Originally, Governor Kasich sought to mandate state collection of municipal income tax on business profits, but that proposal failed in the House. The move to allow businesses to choose to file their municipal income tax forms with the state instead will create two separate sets of tax rules. Melinda J. Frank, income tax administrator for the city of Columbus, noted in testimony that the intent of the municipal income tax bill approved in 2015, House Bill 5, was to bring uniformity and simplicity to the tax—and that the different requirements, forms, penalties, interest and methods of enforcement between those that file with the state versus municipalities, “undermines the uniformity previously achieved.”[3]

The provision also removes auditing authority from municipalities. Under the bill, they can ask the taxation department for an audit, but they’re not guaranteed one. While Auditor of State Dave Yost supported the opt-in provision, he said in a June 23 letter to Rep. Ryan Smith, co-chair of the conference committee on the budget, that municipalities needed to have recourse to an audit mechanism. “Cities are in the best position to observe a business’s activities,” he wrote. “A restaurant reporting minimal profits but with a line out the door every day, is visible locally, but not from the distance of the capital. A local city is an indispensable partner in ensuring the integrity and accuracy of the tax system.”[4]

Kent Scarrett, executive director of the Ohio Municipal League, has called the move to allow state collection of the tax on business profits a “significant violation of home rule.” Cities and villages are weighing whether to file a lawsuit against centralized collection.[5]

The budget bill also eliminates what is known as the “throwback rule” in the municipal income tax. Currently, when a company sells goods and delivers them to another city where it doesn’t regularly solicit sales, those sales are “thrown back” to the home city and taxed there. The budget bill ends this provision, creating a new loophole so that tax will not be paid on those sales to any municipality. A majority of the 44 states with corporate income taxes have such throwback provisions to ensure that profit is taxed.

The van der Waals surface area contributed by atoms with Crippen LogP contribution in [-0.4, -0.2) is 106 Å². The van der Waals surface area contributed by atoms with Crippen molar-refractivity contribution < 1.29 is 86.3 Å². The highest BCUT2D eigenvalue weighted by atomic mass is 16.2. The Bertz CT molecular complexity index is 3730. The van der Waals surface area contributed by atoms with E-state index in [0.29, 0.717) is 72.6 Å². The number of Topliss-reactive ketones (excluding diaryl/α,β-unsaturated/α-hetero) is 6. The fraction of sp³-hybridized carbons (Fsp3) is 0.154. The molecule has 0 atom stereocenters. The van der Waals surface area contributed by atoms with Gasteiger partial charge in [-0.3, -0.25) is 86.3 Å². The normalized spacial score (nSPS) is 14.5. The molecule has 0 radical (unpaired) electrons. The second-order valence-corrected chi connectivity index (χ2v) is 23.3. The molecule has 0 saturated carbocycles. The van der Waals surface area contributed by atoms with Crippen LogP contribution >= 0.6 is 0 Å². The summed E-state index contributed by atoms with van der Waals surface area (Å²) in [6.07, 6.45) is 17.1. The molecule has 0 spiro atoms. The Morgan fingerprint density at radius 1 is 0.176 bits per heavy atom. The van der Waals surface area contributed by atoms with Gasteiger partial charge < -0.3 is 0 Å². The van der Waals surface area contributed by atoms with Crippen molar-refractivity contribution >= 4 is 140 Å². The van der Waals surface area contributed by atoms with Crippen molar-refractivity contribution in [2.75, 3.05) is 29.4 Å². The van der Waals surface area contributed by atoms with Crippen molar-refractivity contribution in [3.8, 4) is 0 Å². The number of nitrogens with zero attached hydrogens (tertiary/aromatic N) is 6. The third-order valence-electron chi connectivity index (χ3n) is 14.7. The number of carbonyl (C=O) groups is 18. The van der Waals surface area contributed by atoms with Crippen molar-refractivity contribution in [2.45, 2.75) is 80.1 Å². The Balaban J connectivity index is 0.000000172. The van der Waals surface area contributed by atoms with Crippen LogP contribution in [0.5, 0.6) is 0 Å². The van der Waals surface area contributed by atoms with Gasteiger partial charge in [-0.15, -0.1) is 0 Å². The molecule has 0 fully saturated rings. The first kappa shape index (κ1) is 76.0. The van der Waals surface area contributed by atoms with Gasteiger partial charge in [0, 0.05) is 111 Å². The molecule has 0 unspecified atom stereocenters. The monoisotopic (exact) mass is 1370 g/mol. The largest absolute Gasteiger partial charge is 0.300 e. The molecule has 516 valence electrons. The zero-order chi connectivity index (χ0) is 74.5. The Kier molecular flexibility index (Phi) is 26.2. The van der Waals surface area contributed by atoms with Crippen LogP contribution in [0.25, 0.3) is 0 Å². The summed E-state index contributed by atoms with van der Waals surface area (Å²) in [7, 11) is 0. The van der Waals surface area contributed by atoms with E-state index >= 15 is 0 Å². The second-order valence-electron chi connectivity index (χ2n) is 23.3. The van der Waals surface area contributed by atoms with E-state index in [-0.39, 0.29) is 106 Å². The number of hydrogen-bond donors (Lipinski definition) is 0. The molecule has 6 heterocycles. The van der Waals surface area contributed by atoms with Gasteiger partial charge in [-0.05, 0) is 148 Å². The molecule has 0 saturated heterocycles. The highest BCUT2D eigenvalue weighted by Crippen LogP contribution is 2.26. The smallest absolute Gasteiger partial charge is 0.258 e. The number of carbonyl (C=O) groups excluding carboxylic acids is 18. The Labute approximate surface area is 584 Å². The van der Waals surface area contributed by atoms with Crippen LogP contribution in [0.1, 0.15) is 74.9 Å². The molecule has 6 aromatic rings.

Kathy Hecht, city auditor for Athens, noted that the end of throwback would cost the city $68,000 a year, enough to pay a full-time police officer or firefighter.[6] “Our citizens and businesses still want the services they have come to expect from us, and delivering those services requires human beings,” said Richard Donnelly, tax administrator of Grove City, in June testimony before the Senate Finance Committee. “Someone has to drive the snowplow. Someone has to pick up the phone when a caller dials 911,” Donnelly said. “The elimination of the throwback will make it a challenge for Grove City and many other municipalities to maintain our safety and service personnel.”[7] RITA found 50 of the communities it serves would lose at least $50,000 a year, and conservatively estimated the loss across all those it services at $11 million annually.[8] Eliminating throwback will especially hurt communities with warehouses that deliver directly to consumers. An earlier move to eliminate throwback was removed from House Bill 5, the 2014 bill that overhauled the municipal income tax.

Property taxes for farmers

The budget bill also boosted the benefit of the Current Agricultural Use Value (CAUV) program, under which farmers pay property taxes on their land based on its use for farming as opposed to its market value. According to the Legislative Service Commission (LSC), this would cause a loss of $4 million in Tax Year 2017 to both school districts and local governments, respectively, and such losses would grow each year until 2022, when each would lose $14 million.[9] As previous testimony on a similar freestanding bill in the Senate described,[10] declines in crop prices and 2015 updates made by the taxation department in the CAUV formula have begun to reduce farm property valuations, which had spiked and remain high compared to historical levels.

Cutting taxes for farmers will result in tax increases for residential taxpayers because under some of Ohio’s local taxes, reductions for some are made up with increases for other taxpayers. But a portion of local levies doesn’t work that way, so a reduction in agricultural property values because of a different CAUV formula can mean revenue losses for schools and other taxing authorities. It also can impact the state’s school funding formula, tax expert Howard Fleeter has noted,[11] increasing state aid to school districts with lower property values because of the CAUV decreases, and reducing aid to districts with little or no agricultural property. The General Assembly satisfied agricultural interests with its CAUV reductions, but at the expense of schools and residential taxpayers.

Tax breaks